At 69, Christy Moore is still challenging himself. He is not just looking forward, but looking back and drawing from that. Over two nights at Co Clare’s Glór Theatre, the consummate interpreter of songs regaled the sold-out audiences with performances of extraordinary depth, expression and joy. Without his regular accompanist, Declan Sinnott, who is on hiatus to focus on solo work, Moore employed his ‘side-project’: Máirtín O’Connor on accordion, percussionist Jim Higgins, guitarist Séamie O’Dowd and fiddler/banjoist Cathal Hayden. Hardcore Moore fans, used to seeing him pared-down musically, were a little disconcerted initially.
But to witness the smiling faces exiting the theatre on Saturday night, after the 130-minute show, it was evident that the sceptics had been won over.
Christy opened the show on his own with a trio of songs, beginning with Jackson Brown’s plea for nuclear disarmament, ‘How Long?’, following with the sadly relevant ‘Ordinary Man’ and Moore’s tribute to jockey Ruby Walsh. ‘City of Chicago’, with a sweet slide intro by Séamie O’Dowd, then allowed the ensemble to flex their muscles behind the Kildare man’s heartfelt vocals and perform a memorable evening of song that utilised an extensive back catalogue.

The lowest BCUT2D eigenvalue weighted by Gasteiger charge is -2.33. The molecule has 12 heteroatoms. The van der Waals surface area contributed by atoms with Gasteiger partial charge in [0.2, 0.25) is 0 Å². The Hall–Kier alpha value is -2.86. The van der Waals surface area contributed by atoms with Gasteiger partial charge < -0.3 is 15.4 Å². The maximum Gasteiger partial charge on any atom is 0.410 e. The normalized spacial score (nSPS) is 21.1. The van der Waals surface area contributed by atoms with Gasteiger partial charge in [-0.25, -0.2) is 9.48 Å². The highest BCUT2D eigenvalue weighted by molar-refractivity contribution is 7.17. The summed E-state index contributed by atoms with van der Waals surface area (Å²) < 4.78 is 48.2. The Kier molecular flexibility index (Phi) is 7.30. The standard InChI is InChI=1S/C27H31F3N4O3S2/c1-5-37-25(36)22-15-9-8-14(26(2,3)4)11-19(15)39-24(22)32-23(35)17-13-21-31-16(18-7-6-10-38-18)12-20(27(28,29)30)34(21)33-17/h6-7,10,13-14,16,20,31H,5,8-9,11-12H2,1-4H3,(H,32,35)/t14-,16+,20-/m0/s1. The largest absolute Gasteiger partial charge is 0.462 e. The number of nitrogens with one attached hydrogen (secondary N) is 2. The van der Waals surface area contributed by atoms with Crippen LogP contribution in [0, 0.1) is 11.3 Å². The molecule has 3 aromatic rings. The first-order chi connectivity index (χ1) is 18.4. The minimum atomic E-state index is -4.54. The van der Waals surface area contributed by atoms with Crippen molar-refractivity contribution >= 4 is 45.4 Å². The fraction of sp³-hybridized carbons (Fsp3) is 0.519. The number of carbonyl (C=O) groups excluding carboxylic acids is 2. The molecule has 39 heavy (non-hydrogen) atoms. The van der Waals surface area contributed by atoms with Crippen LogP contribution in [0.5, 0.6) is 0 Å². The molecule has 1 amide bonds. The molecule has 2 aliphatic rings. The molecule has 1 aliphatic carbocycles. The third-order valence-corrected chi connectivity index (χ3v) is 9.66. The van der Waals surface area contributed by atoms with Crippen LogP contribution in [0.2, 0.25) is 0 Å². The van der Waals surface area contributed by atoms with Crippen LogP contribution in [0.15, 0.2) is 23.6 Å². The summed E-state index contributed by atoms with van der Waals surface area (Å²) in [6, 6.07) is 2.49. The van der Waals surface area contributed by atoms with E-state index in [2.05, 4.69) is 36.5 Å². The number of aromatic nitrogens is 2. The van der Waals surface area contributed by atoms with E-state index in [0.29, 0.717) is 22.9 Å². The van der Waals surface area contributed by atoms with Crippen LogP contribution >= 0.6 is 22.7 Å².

O’Connor and Co added colour, but never overplayed nor imposed on the songs or the singer. Moore’s voice was as strong and emotionally specific as it has been in years, particularly on Ewan McColl’s ‘First Time Ever I Saw Your Face’ (this year is the centenary of the songwriter’s birth).
Firm favourites like Jimmy McCarthy’s ‘Ride On’, Moore’s own ‘Delirium Tremens’ and ‘Lisdoonvarna’ were speckled among an engaging and eclectic set. ‘The Ballad of the Faithful Departed’ was performed in tribute to its writer, Philip Chevron, of The Pogues, who died recently, and the segueing of the song ‘McElhatton’ into the jig ‘Larry The Beer Drinker’ evoked memories of early Planxty in their heyday. A two-song encore featured a heartfelt and polished version of Nine Inch Nails’ ‘Hurt’, followed by the ubiquitous ‘Joxer...’ to finish off a joyful and emotional night’s music and song.
Moore still has the magic and his enthusiasm for performance has certainly not waned.